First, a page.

The Check is Not in the Mail
Last week, I spoke about the President’s commitment to create a government that is efficient, effective, transparent, and responsive. Since then, the Administration has unveiled some of the steps we are taking toward this goal: from identifying the bottom 5 percent of government programs to disposing of excess buildings and real estate and the Agriculture Department’s re-negotiating of its contract with crop insurance companies (which will reduce deficits by $4 billion over ten years).
Today, the Department of the Treasury is moving forward with another way to modernize government and eliminate outdated, wasteful processes to create savings for taxpayers: making all payments from the US Government to consumers electronically, thus eliminating the need for paper checks for all benefits payments. (The rule would not apply to the IRS).
The efficiencies generated by this switch, which will occur over the next three years to electronic payments, will save more than $300 million over the first five years, and more than $120 million each year thereafter. Furthermore, as many private sector companies have found, moves to use IT to save money can provide a substantial benefit to consumers as well – and this switch is no exception.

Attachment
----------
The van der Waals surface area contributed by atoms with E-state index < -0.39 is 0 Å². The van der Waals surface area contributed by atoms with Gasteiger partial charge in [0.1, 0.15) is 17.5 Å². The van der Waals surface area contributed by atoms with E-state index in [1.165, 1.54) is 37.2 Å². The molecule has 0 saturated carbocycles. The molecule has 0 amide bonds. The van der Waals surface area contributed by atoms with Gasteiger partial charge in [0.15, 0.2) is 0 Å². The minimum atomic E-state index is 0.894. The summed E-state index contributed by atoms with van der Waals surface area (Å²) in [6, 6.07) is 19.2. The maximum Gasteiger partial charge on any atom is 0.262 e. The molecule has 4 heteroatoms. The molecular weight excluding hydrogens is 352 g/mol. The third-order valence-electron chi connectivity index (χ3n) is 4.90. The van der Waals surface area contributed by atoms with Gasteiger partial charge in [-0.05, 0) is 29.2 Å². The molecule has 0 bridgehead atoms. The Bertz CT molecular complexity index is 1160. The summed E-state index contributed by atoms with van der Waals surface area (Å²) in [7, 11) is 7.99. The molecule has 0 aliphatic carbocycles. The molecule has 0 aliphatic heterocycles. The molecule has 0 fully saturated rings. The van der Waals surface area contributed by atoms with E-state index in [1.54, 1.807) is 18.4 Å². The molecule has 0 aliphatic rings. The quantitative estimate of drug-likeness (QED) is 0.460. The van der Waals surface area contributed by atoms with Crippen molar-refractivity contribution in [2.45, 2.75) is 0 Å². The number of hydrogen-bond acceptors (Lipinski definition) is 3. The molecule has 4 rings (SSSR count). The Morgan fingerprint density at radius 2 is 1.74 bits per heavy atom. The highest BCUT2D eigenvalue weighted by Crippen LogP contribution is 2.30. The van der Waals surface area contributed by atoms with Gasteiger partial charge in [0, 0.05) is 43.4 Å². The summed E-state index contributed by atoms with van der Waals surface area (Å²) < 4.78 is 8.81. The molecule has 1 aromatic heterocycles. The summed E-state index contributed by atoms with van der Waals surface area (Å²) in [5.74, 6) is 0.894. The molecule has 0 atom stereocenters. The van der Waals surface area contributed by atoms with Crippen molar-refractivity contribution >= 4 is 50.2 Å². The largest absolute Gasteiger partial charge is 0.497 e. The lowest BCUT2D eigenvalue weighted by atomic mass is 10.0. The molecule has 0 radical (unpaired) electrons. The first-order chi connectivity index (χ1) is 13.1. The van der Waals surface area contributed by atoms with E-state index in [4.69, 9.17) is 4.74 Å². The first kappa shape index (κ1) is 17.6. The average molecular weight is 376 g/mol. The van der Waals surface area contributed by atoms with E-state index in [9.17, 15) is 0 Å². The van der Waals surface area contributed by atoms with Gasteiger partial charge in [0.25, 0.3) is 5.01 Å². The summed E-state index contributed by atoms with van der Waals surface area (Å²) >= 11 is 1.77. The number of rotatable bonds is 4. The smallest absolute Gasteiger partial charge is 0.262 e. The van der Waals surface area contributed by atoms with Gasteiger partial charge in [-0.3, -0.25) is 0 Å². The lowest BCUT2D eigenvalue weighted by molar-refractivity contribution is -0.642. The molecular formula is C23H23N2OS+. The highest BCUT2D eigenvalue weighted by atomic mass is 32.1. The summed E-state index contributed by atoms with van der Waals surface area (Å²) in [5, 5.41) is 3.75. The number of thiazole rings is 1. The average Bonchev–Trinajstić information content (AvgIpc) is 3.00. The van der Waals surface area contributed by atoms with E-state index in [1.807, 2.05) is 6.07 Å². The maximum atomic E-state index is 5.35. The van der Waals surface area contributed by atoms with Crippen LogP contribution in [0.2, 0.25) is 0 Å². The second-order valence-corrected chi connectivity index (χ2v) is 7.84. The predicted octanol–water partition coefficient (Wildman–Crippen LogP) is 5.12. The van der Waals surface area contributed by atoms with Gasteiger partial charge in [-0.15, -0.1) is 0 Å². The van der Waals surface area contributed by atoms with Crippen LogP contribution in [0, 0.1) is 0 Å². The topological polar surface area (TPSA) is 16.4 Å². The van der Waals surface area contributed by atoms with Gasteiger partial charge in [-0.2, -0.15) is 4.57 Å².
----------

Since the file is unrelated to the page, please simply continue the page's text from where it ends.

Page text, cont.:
Electronic payments will not only be more convenient for many Americans, they will also eliminate the risk that checks will be lost, stolen, altered, or fraudulently signed (a fate that more than half a million paper checks meet each year).
And for the millions of Americans who don’t have bank accounts, they will receive payment through the Treasury’s Direct Express debit card. Used like an ordinary debit card, this option – which will be available to those without accounts and those who choose not to have direct deposit – will save them from financial services like check cashing companies, which can charge exorbitant fees.
In sum, this is a win-win for the American public because it makes government more convenient and cost-effective. This is precisely the type of smart, streamlined improvement that this Administration is committed to making across government to boost efficiency and modernize how we do business. And OMB is working with agencies across the government to bring more ideas like this one online in the months to come.
White House Blogs
- The White House Blog
- Middle Class Task Force
- Council of Economic Advisers
- Council on Environmental Quality
- Council on Women and Girls
- Office of Intergovernmental Affairs
- Office of Management and Budget
- Office of Public Engagement
- Office of Science & Tech Policy
- Office of Urban Affairs
- Open Government
- Faith and Neighborhood Partnerships
- Social Innovation and Civic Participation
- US Trade Representative
- Office National Drug Control Policy